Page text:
The “Consortium for Advanced Bioeconomy Leadership” (CABLE) is a 20-university partnership that aims to guide the next generation of bioeconomy leaders. Participating universities, which include Rutgers, select one student to become its student delegate whose role is to collaborate in small working groups with the other student delegates to research and present a specific industry problem facing the bioeconomy.
The bioeconomy is generally understood to comprise those parts of the economy that use renewable biological resources from land and sea – such as crops, forests, fish, animals and micro-organisms – to produce food, materials and energy, according to a succinct explanation by the European Commission. Given the novelty of the bioeconomy, a secondary component of the CABLE program is completed when the delegate successfully coordinates an outreach event in order to teach their peers and professors more about the emerging bioeconomy.
Maxwell Melnick, undergraduate major in environmental sciences with a minor in sustainability, is in the second cohort of CABLE student delegates. He represents Rutgers alongside his faculty mentor, Serpil Guran, director of the Rutgers EcoComplex, a designated Clean Energy Innovation Center. CABLE student delegates are exposed to industry leaders and learn about industry-level issue and trends that help to prepare them for a career in the growing bioeconomy. In fulfillment of his program requirements, Max organized the CABLE event, “Transforming Transportation for a Low-Carbon Future,” which was held March 6 at the Livingston Student Center. Guran served as the moderator of the event.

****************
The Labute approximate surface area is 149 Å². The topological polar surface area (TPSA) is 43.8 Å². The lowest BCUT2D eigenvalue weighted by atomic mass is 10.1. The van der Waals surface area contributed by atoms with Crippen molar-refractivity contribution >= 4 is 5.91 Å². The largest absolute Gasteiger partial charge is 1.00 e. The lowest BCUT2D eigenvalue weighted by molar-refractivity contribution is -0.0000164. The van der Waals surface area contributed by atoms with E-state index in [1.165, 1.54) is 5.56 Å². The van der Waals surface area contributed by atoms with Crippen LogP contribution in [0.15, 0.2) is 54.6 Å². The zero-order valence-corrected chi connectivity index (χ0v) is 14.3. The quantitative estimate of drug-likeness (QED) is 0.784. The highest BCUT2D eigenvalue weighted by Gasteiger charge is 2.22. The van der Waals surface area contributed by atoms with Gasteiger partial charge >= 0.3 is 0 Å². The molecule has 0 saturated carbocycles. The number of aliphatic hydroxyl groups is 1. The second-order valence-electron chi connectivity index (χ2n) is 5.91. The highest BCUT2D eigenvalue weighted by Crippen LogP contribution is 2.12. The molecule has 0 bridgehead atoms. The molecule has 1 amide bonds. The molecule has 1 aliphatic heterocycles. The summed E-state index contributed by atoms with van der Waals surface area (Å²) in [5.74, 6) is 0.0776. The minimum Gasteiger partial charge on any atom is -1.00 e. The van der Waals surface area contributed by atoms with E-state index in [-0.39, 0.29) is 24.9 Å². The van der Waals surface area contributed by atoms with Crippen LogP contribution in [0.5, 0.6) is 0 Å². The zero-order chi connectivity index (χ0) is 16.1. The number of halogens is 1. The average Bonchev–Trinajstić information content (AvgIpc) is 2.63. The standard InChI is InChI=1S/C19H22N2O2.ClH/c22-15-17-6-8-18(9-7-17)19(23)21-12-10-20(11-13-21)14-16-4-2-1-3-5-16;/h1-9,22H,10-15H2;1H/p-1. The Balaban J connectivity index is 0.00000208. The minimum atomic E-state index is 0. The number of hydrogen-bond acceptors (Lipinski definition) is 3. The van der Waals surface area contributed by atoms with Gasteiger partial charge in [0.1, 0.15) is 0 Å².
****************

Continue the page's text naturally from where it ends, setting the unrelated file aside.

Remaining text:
Max first began his CABLE experience by conducting research on the technical challenges of the emerging electric vehicle and biofuel transportation markets. Throughout his research, he understood that he was going to need to leverage this information in order to get as many of the student body interested in the topic as possible.
Among the Rutgers experts he attracted as event speakers were Shishir Chundawat, assistant professor in the Department of Chemical and Biochemical Engineering, and Jon Carnegie, executive director of the Alan M. Voorhees Transportation Center at Rutgers. Michael Hornsby, chief project development officer at the New Jersey Board of Public Utilities, was also among the speakers
Max’s outreach efforts to get students interested in the bioeconomy resulted in an attendance of about 20 persons who engaged in a spirited discussion about the electric and biofuel transportation industries. According to Max, participants in the CABLE event left better prepared to make informed decisions regarding their transportation options. He felt this was of immense value since, in his view, the emissions that result from the transportation industry are significant and an educated public is the foundation for widespread change.